Pitching a no-hitter in Yankee Stadium, winning an Olympic gold medal game, and being named the nation’s top amateur athlete would all be great accomplishments on their own. Former University of Michigan pitcher Jim Abbott accomplished all three. And he did so despite being born without a right hand.
Abbott decided early on that he wasn’t going to let his disability hold him back, and after an 11-year Major League Baseball career he took the opportunity to carry his inspirational message to others.
LiveBIG spoke with Abbott about his current career as a motivational speaker.
How did you manage the transition to life after baseball and becoming a motivational speaker?
It’s a pretty difficult adjustment. You do something your whole life and you have all your eggs in that basket, and all of the sudden it’s over. For me, it ended a little bit earlier than I had hoped.
There’s a transition period that’s really difficult. You’re most comfortable in that uniform, on a baseball field, and all the sudden you’re spit out into this world where you have to find a niche for yourself. You miss it a lot – the structure of that life, the routine, the camaraderie, and the competition. That is a tough thing to replace. But I found different things that helped me replace that.
I began a speaking career where I was getting up on stage or in front of an audience trying to inspire people and tell a story and that became an incredible outlet for me to frame what I wanted to say. Also, it gave me that sense of accomplishment and feeling good about myself that I’ve done something that had a positive impact.
What has been the biggest challenge you’ve faced with motivational speaking?
Some of the same things that influence you as a pitcher also influence you as a performer. One of the things I really battled against as a pitcher was belief and confidence, standing up on the mound and looking at the competition and saying ‘I have what it takes to get you out’.
Those same things sort of came to manifest themselves standing up in front of an audience. The biggest challenge, I think, is fear of failure. Being up on stage and you’re going through your presentation, and invariably you have these thoughts of ‘you’re talking way too much about yourself’ or ‘people don’t want to hear this’.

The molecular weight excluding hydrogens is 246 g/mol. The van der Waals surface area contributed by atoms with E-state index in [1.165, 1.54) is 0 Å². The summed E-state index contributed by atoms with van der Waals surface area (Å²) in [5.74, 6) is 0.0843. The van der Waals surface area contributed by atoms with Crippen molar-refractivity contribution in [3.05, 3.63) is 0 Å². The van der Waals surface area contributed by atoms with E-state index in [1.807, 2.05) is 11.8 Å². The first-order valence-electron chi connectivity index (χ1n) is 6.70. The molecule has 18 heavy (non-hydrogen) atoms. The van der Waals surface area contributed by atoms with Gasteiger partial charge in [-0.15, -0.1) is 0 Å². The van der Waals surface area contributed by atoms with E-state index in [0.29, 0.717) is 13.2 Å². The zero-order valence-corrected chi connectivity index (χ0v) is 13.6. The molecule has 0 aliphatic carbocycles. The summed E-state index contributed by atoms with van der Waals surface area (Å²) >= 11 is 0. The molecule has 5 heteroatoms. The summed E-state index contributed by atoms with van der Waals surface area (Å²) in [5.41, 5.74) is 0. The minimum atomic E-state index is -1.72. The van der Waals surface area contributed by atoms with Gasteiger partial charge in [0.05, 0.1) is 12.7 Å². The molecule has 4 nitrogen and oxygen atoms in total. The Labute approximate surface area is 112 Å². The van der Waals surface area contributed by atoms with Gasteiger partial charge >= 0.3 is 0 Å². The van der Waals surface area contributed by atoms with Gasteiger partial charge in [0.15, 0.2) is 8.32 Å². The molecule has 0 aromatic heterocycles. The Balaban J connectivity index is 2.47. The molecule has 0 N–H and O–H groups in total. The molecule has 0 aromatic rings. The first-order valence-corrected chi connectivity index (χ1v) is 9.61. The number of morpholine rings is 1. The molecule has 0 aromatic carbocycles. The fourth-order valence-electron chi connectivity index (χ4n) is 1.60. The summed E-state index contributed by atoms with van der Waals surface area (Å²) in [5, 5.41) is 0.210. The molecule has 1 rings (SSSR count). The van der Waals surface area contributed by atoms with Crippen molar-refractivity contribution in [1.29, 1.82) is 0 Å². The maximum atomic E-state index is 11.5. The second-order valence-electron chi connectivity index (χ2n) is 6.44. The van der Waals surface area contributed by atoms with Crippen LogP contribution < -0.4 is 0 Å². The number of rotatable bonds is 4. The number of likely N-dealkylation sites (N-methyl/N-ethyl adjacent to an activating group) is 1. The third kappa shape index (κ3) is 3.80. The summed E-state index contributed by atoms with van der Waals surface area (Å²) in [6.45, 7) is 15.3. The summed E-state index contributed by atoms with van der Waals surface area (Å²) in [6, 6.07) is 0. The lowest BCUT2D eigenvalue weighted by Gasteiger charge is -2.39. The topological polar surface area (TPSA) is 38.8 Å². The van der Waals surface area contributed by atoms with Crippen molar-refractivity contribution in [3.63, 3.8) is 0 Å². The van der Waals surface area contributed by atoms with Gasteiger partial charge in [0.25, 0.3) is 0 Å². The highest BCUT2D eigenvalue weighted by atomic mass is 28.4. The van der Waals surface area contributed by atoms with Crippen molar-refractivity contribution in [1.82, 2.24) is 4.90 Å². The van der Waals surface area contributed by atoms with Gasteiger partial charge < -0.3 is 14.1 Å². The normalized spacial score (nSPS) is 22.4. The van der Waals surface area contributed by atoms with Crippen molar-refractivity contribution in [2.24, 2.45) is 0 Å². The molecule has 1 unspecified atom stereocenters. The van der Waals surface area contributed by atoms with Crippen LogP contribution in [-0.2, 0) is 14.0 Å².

I know that sounds like a very mundane challenge, but that’s what it is. It’s getting up and telling your story, and believing in it, and believing that people care and are interested.
Can you give me a brief overview of your message?
I sum up my talk with three things: creativity, determination, and belief. Creativity, in a nutshell, is optimism. It’s a belief that there’s a way. It’s a struggle. For me, that was switching the glove on and off of my left hand and finding that method; throwing the ball off a wall and getting that glove on and off.
Determination is just that refusal to quit. Just sticking with it and telling yourself ‘I’m going to do this, and the influences in my life that may push me away from that, I’m not going to concede, I’m not going to give into’.
Belief, at the end of the day, is just about knowing who you are, what you do best, and following through. Sometimes life is just about belief in yourself and getting it done.
Those are the pillars of my talk.
To learn more about Abbott’s career and his message, visit www.jimabbott.net.